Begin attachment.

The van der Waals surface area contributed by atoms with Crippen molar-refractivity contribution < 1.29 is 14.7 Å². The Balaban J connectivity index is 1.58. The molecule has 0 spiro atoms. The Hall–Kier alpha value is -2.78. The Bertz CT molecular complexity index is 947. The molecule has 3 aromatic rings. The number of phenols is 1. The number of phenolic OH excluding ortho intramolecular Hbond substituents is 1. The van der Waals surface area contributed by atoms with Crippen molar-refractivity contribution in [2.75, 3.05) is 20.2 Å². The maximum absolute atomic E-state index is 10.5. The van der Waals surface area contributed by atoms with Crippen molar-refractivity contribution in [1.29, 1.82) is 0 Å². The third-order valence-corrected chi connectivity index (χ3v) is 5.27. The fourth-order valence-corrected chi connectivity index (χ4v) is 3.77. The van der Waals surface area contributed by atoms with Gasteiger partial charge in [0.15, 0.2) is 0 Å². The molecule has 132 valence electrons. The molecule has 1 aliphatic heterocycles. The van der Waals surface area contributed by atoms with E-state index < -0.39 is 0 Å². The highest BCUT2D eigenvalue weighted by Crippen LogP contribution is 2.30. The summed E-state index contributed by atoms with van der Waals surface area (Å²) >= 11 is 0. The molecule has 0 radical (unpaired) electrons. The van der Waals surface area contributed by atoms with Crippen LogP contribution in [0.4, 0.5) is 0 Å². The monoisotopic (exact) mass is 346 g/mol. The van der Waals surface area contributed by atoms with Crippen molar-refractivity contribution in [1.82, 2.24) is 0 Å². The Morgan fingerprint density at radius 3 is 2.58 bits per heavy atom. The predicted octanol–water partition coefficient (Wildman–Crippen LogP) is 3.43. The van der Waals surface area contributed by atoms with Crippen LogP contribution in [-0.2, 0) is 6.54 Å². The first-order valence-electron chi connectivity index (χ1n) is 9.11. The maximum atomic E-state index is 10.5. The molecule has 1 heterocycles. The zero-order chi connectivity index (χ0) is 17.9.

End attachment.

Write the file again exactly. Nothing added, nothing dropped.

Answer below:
The van der Waals surface area contributed by atoms with Crippen molar-refractivity contribution < 1.29 is 14.7 Å². The Balaban J connectivity index is 1.58. The molecule has 0 spiro atoms. The Hall–Kier alpha value is -2.78. The Bertz CT molecular complexity index is 947. The molecule has 3 aromatic rings. The number of phenols is 1. The number of phenolic OH excluding ortho intramolecular Hbond substituents is 1. The van der Waals surface area contributed by atoms with Crippen molar-refractivity contribution in [2.75, 3.05) is 20.2 Å². The maximum absolute atomic E-state index is 10.5. The van der Waals surface area contributed by atoms with Crippen molar-refractivity contribution in [1.29, 1.82) is 0 Å². The third-order valence-corrected chi connectivity index (χ3v) is 5.27. The fourth-order valence-corrected chi connectivity index (χ4v) is 3.77. The van der Waals surface area contributed by atoms with Gasteiger partial charge in [0.15, 0.2) is 0 Å². The molecule has 132 valence electrons. The molecule has 1 aliphatic heterocycles. The van der Waals surface area contributed by atoms with E-state index < -0.39 is 0 Å². The highest BCUT2D eigenvalue weighted by Crippen LogP contribution is 2.30. The summed E-state index contributed by atoms with van der Waals surface area (Å²) >= 11 is 0. The molecule has 0 radical (unpaired) electrons. The van der Waals surface area contributed by atoms with Crippen LogP contribution in [0.4, 0.5) is 0 Å². The monoisotopic (exact) mass is 346 g/mol. The van der Waals surface area contributed by atoms with Crippen molar-refractivity contribution in [1.82, 2.24) is 0 Å². The Morgan fingerprint density at radius 3 is 2.58 bits per heavy atom. The predicted octanol–water partition coefficient (Wildman–Crippen LogP) is 3.43. The van der Waals surface area contributed by atoms with Crippen LogP contribution in [-0.2, 0) is 6.54 Å². The first-order valence-electron chi connectivity index (χ1n) is 9.11. The maximum atomic E-state index is 10.5. The molecule has 1 heterocycles. The zero-order chi connectivity index (χ0) is 17.9.